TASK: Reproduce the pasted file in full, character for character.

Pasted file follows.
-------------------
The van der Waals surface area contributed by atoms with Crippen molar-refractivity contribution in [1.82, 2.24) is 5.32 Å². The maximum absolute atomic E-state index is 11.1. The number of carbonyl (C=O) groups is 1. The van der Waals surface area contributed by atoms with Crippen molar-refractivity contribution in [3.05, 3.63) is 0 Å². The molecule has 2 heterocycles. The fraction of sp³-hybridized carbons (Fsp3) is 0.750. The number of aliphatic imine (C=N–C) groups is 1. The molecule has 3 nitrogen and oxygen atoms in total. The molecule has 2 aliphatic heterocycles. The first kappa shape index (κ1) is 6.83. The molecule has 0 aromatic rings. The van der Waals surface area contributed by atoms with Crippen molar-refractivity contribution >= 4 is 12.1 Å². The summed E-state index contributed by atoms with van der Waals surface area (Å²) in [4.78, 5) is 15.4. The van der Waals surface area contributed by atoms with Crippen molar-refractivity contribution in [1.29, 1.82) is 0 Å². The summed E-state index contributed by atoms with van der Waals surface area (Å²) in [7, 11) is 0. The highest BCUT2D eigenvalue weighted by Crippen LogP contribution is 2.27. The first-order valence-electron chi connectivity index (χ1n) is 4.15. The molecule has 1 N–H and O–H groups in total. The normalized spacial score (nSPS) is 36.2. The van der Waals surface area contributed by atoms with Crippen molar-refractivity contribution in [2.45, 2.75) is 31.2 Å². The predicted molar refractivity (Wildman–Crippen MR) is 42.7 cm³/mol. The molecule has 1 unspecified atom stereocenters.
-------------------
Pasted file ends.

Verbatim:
The van der Waals surface area contributed by atoms with Crippen molar-refractivity contribution in [1.82, 2.24) is 5.32 Å². The maximum absolute atomic E-state index is 11.1. The number of carbonyl (C=O) groups is 1. The van der Waals surface area contributed by atoms with Crippen molar-refractivity contribution in [3.05, 3.63) is 0 Å². The molecule has 2 heterocycles. The fraction of sp³-hybridized carbons (Fsp3) is 0.750. The number of aliphatic imine (C=N–C) groups is 1. The molecule has 3 nitrogen and oxygen atoms in total. The molecule has 2 aliphatic heterocycles. The first kappa shape index (κ1) is 6.83. The molecule has 0 aromatic rings. The van der Waals surface area contributed by atoms with Crippen molar-refractivity contribution >= 4 is 12.1 Å². The summed E-state index contributed by atoms with van der Waals surface area (Å²) in [4.78, 5) is 15.4. The van der Waals surface area contributed by atoms with Crippen molar-refractivity contribution in [1.29, 1.82) is 0 Å². The summed E-state index contributed by atoms with van der Waals surface area (Å²) in [7, 11) is 0. The highest BCUT2D eigenvalue weighted by Crippen LogP contribution is 2.27. The first-order valence-electron chi connectivity index (χ1n) is 4.15. The molecule has 1 N–H and O–H groups in total. The normalized spacial score (nSPS) is 36.2. The van der Waals surface area contributed by atoms with Crippen molar-refractivity contribution in [2.45, 2.75) is 31.2 Å². The predicted molar refractivity (Wildman–Crippen MR) is 42.7 cm³/mol. The molecule has 1 unspecified atom stereocenters.